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Costs and performance of marketed funds incorporating a non-financial approach

In a context of significant development of sustainable finance and fund ranges incorporating environmental, social and governance (ESG) criteria, the AMF has published a study that provides an initial overview of the costs and performance of funds marketed in France between 2012 and 2018 that integrate a non-financial approach.

A database of 28,480 fund share classes marketed in France was analysed to distinguish those that reported a non-financial approach, either by a mention in the fund’s commercial name based on a list of keywords identifying 1,340 fund share classes, or by obtaining a French label (1,108 fund share classes). This data enabled an analysis only of the total expense ratio (TER), i.e. the sum of annual ongoing charges and  performance fees. The findings of this study are therefore based on a partial view of the costs charged to investors.

The analysis demonstrates that fund share classes that take non-financial criteria into account tend to cost less than their equivalents without a non-financial approach over the 2012-2018 period. A fund share class claiming to incorporate non-financial criteria by its name and having a label would appear on average to be less costly by 0.17 percentage points, than an equivalent conventional fund share class over the analysis period. A robustness check on the year 2019 alone, seems to confirm the validity of the results. For the total sample in 2019, the TER of a fund without any non-financial reference was 0.10 percentage points higher than that of a fund claiming to take into account non-financial criteria and having a label.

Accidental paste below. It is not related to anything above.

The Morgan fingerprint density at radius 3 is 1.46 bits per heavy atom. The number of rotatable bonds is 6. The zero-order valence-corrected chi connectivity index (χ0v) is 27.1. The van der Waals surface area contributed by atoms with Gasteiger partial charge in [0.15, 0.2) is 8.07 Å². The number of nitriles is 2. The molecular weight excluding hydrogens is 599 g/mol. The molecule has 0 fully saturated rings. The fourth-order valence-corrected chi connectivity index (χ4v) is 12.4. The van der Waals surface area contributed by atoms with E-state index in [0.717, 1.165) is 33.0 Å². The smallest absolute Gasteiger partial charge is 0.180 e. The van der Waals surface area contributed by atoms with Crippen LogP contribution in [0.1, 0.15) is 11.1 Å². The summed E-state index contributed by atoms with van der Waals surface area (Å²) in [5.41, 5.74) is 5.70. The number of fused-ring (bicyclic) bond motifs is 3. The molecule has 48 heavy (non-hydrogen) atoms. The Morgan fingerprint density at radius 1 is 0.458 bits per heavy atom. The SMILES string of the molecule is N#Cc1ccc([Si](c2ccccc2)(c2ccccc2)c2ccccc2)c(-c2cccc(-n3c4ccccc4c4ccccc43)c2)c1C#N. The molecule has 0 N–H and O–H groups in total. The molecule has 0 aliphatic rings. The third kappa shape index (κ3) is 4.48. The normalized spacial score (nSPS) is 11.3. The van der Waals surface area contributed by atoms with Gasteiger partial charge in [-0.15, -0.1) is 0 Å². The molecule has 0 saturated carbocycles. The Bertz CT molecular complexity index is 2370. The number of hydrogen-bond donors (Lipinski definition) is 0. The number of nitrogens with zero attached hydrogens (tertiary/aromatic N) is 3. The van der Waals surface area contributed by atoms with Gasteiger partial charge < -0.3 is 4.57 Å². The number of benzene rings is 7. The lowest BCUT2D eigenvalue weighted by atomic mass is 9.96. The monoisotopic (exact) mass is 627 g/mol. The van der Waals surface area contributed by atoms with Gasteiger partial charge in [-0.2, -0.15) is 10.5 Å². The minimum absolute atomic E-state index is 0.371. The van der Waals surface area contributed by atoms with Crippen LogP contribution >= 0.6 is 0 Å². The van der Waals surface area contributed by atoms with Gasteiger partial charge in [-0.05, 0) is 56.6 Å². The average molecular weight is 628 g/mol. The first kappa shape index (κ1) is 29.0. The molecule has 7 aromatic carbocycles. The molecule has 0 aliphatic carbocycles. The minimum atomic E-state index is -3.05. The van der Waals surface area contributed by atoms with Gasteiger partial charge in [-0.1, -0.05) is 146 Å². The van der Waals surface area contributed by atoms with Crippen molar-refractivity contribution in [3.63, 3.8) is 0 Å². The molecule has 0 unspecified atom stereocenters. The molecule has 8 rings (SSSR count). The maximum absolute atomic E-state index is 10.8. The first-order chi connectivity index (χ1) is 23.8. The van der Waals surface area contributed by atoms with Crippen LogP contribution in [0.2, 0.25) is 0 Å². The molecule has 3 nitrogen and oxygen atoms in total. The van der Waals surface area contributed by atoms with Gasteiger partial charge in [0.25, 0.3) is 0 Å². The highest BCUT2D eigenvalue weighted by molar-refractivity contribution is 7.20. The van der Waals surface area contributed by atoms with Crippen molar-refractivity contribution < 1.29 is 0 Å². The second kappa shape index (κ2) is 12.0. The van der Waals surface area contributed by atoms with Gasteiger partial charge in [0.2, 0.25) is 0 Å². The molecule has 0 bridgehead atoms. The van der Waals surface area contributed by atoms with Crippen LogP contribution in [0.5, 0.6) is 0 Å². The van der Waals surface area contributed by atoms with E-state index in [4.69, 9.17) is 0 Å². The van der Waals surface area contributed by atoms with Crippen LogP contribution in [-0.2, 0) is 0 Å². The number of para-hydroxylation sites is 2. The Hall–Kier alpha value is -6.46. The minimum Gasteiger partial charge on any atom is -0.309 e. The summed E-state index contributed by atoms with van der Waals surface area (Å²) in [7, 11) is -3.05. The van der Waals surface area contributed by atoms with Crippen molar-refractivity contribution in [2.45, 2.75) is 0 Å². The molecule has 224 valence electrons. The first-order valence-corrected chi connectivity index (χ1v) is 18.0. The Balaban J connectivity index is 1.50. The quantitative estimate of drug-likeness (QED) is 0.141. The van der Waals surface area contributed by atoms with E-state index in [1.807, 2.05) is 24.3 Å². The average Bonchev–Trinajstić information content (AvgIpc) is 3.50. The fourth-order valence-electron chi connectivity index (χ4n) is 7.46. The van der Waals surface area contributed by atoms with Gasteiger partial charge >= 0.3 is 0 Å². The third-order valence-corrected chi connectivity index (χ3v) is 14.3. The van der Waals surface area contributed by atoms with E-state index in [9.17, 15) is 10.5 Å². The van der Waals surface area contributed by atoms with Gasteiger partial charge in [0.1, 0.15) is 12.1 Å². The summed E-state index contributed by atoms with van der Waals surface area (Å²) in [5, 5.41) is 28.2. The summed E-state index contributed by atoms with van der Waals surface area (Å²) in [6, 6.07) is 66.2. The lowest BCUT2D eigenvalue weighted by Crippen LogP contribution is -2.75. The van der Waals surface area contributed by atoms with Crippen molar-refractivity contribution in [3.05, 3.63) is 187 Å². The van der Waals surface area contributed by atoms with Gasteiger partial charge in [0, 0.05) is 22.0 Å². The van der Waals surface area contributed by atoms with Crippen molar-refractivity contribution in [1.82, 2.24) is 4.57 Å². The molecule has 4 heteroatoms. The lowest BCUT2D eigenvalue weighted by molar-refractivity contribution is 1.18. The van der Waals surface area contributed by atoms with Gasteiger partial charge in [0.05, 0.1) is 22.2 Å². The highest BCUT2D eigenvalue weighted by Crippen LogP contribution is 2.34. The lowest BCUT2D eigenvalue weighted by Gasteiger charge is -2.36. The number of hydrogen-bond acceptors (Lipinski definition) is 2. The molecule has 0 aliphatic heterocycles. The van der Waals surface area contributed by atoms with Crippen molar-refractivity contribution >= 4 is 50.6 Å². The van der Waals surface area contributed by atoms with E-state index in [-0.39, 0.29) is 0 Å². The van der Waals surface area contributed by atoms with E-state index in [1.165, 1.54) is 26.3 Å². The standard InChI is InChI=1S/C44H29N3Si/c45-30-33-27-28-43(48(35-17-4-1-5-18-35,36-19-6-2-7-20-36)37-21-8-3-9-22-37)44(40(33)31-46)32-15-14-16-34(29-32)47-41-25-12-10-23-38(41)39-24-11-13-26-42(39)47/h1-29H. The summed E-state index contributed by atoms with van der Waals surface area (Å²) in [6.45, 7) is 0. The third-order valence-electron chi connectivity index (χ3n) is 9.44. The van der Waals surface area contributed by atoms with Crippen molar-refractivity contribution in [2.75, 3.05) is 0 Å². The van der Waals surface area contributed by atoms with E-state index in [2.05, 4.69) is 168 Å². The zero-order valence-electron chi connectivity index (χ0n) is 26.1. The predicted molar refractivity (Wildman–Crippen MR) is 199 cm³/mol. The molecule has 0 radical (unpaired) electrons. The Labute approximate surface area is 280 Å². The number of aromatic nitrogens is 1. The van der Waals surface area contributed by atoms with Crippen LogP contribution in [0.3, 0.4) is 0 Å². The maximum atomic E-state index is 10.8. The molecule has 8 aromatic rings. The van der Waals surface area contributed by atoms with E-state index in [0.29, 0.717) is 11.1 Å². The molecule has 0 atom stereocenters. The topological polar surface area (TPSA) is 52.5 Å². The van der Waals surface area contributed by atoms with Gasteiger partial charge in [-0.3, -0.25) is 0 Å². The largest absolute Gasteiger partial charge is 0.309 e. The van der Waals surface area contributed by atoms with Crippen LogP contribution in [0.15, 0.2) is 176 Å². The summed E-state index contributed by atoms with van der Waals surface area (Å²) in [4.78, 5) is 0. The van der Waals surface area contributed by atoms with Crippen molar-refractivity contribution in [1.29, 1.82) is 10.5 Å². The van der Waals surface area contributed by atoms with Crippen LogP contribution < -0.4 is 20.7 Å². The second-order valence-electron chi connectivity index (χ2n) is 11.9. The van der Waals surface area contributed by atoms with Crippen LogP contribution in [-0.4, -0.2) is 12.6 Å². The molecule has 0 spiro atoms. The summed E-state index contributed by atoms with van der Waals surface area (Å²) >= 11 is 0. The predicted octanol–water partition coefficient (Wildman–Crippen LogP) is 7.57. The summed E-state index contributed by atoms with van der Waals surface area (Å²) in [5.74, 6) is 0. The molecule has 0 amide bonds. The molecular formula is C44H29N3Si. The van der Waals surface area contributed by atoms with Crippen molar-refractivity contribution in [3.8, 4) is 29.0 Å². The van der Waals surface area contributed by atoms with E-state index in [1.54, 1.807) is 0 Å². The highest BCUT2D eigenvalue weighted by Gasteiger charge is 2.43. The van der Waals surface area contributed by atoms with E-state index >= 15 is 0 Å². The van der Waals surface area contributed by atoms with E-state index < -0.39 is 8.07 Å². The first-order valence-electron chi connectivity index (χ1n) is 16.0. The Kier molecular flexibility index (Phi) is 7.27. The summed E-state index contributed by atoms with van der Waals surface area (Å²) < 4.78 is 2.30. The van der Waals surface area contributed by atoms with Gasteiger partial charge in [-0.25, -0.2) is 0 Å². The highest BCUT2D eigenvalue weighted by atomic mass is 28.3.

Several assumptions could explain these lower costs (proactive policy of asset management companies, lower management fees corresponding to a reduced scope of assets ....). These results must be considered with caution: the period studied corresponds to a phase in the structuring of the non-financial market that may not be representative of the current situation.

A number of labels have been introduced to prevent greenwashing and help retail investors identify green funds more easily. The AMF published a policy in 2020 that imposes minimum standards for products that communicate about their consideration of non-financial criteria. It is also crucial to encourage transparency on costs to build investor trust and thus enable greater mobilisation of savings to finance the economy.

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